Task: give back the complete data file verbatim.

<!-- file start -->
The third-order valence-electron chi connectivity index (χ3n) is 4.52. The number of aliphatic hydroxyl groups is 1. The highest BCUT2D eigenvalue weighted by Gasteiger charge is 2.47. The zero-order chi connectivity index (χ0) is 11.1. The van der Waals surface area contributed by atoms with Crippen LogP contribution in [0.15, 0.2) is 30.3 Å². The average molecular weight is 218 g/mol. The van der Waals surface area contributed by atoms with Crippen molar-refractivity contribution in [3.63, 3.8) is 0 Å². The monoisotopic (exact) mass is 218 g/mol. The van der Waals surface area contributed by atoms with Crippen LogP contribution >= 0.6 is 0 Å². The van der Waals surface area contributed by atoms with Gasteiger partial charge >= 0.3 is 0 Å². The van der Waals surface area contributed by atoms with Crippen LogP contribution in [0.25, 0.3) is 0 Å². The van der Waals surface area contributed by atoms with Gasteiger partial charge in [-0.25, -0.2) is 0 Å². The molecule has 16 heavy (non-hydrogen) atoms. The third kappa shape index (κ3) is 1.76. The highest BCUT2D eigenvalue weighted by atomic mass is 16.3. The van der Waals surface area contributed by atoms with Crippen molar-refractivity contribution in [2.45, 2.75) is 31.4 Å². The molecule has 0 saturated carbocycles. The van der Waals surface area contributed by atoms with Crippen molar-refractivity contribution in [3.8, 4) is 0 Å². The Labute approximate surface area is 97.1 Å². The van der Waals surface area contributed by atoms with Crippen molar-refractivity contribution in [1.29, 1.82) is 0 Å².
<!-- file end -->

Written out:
The third-order valence-electron chi connectivity index (χ3n) is 4.52. The number of aliphatic hydroxyl groups is 1. The highest BCUT2D eigenvalue weighted by Gasteiger charge is 2.47. The zero-order chi connectivity index (χ0) is 11.1. The van der Waals surface area contributed by atoms with Crippen LogP contribution in [0.15, 0.2) is 30.3 Å². The average molecular weight is 218 g/mol. The van der Waals surface area contributed by atoms with Crippen molar-refractivity contribution in [3.63, 3.8) is 0 Å². The monoisotopic (exact) mass is 218 g/mol. The van der Waals surface area contributed by atoms with Crippen LogP contribution >= 0.6 is 0 Å². The van der Waals surface area contributed by atoms with Gasteiger partial charge >= 0.3 is 0 Å². The van der Waals surface area contributed by atoms with Crippen LogP contribution in [0.25, 0.3) is 0 Å². The van der Waals surface area contributed by atoms with Gasteiger partial charge in [-0.25, -0.2) is 0 Å². The molecule has 16 heavy (non-hydrogen) atoms. The third kappa shape index (κ3) is 1.76. The highest BCUT2D eigenvalue weighted by atomic mass is 16.3. The van der Waals surface area contributed by atoms with Crippen molar-refractivity contribution in [2.45, 2.75) is 31.4 Å². The molecule has 0 saturated carbocycles. The van der Waals surface area contributed by atoms with Crippen molar-refractivity contribution in [3.8, 4) is 0 Å². The Labute approximate surface area is 97.1 Å². The van der Waals surface area contributed by atoms with Crippen molar-refractivity contribution in [1.29, 1.82) is 0 Å².